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double O seven

OpenGL What do the graphics depend on?

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Sorry to be asking a question so basic, but the more I think about it the more my curiosity grows. I know that with a high quality game like ones that require DirectX 9 and the latest OpenGL. But is it multiple texture maps that requires a game to run on a high end video card? Or what makes a game so graphically advanced that it needs an expensive video card to be viewed at its highest quality? I really didn't think it was the poly count, because that is up to the processor right? Just curious.

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Guest Anonymous Poster
I'm guessing mostly a combination of serveral factors:
- particular features (OpenGL extension or DirectX version) that must be supported by the card (I think this is the more important one). A good example is shaders. These, sometimes very specific, features make it easier (or even possible) for developers to support a certain visual effect. Not many developers are willing to code that effect in software if it isn't available in the hardware. So you need a card that supports it to run the game.
- increased polycount
- more and higher resolution textures
- more calculations are being moved from the CPU to the GPU

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anti-aliasing is a big feature. being able to move that from the cpu to the gpu gives amazing speed ups to games.

but like AP said before "more calculations are being moved from the CPU to the GPU" is the main point.

DirectX and OpenGL have certain calls that a programmer makes. at the beginning of an application the API (that is what DirectX and OpenGL are to programmers) checks your cards capabilities. so when a programmer makes one of these calls to the API it knows wheather your card can do it, if not the API takes over and makes a "software call". software call = bad. hardware call = good. programmers have to balance the fact that not everyone is going to have the latest and greatest cards... meaning those people will have to make more software calls if the programmers puts too many high end calls to the API. one of the "tricks" to get around this is to let the user set some options about their video card (and some are found and calcualted automatically by the programmer) so instead of making a software call that would be slow, the program just skips the call altogether.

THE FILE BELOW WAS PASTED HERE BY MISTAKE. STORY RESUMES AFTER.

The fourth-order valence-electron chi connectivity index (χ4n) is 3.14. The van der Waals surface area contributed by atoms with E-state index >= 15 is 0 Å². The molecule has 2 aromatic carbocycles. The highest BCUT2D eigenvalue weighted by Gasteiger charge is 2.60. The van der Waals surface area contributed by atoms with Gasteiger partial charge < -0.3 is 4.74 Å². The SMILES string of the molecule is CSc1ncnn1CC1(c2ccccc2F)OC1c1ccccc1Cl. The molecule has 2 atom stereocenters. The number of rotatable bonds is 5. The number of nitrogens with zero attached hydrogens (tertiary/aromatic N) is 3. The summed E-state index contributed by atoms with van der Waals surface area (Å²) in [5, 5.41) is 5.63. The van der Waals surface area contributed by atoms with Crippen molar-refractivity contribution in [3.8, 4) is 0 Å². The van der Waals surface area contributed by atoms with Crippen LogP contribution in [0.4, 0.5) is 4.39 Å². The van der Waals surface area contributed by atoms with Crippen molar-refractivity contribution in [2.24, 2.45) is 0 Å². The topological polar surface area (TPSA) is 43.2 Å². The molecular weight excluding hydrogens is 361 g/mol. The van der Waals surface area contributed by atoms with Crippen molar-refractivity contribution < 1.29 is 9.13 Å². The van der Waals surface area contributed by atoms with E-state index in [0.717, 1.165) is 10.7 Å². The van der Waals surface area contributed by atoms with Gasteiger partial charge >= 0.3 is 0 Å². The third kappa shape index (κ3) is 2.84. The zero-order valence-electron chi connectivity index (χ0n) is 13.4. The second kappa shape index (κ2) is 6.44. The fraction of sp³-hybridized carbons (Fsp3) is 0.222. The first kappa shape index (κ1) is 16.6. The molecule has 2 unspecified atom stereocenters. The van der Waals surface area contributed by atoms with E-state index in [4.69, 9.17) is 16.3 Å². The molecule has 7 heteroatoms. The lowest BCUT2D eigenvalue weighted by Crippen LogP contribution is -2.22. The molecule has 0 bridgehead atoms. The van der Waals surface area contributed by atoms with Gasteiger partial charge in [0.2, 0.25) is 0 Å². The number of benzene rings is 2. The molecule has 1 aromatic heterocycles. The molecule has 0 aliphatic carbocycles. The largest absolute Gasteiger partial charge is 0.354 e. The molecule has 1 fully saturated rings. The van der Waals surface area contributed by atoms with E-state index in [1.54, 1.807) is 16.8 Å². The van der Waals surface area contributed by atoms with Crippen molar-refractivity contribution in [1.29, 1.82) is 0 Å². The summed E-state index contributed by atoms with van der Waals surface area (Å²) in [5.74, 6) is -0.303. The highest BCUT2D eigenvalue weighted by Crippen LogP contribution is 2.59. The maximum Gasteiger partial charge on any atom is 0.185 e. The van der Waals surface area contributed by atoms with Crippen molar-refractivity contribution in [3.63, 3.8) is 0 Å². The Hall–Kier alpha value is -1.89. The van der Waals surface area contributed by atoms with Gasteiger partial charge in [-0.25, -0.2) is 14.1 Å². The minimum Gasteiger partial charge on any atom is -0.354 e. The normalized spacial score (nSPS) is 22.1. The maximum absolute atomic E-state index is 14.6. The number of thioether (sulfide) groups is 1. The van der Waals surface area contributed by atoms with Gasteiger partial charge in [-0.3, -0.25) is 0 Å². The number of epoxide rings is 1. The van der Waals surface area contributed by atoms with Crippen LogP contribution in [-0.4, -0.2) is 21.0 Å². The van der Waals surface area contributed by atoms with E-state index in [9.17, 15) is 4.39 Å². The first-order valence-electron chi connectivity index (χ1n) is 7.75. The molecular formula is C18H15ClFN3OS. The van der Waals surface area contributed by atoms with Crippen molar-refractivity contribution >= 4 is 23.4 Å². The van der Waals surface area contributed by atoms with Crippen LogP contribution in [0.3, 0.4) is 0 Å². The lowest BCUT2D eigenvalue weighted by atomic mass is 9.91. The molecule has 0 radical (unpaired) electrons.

example: jane's card supports 4x anti-aliasing. dick's card supports 1x anti-aliasing. bob writes a program and tells the API he wants 4x anti-aliasing. the game runs great on jane's computer, and crappy on dick's. bob decides to help his friend dick out and writes an "option" to let dick set the graphics quality to 1x anti-aliasing. now when the API goes to make a call to the anti-aliasing it checks to see if the option is set... if so, it does the 1x anti-aliasing instead of 4x. and now the game runs nice on both dick and jane's machines.

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Quote:
Original post by cheez_keeper
anti-aliasing is a big feature.
Anti-aliasing is certainly something that has improved with newer cards, but I've not yet seen a game that requires it. If the hardware doesn't support it, it's simply turned off. It's not something supported in software, at least under Direct3D.

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Quote:
Original post by superpig
Quote:
Original post by cheez_keeper
anti-aliasing is a big feature.
Anti-aliasing is certainly something that has improved with newer cards, but I've not yet seen a game that requires it. If the hardware doesn't support it, it's simply turned off. It's not something supported in software, at least under Direct3D.


at least for me anti-aliasing is still too slow... just looking at Elder Scrolls: Oblivion: If I have to decide whether to have anti-aliasing on (even only 2x FSAA) and lose precious FPS or simply turn it off and get that little extra FPS, my choice is clear, at least in a very demanding game like that.
Not exactly related to the question, but I still wanted to mention it ;)

I guess, the AP has mentioned the most important things already, so I don´t have anything to say regarding the original question... too bad :)

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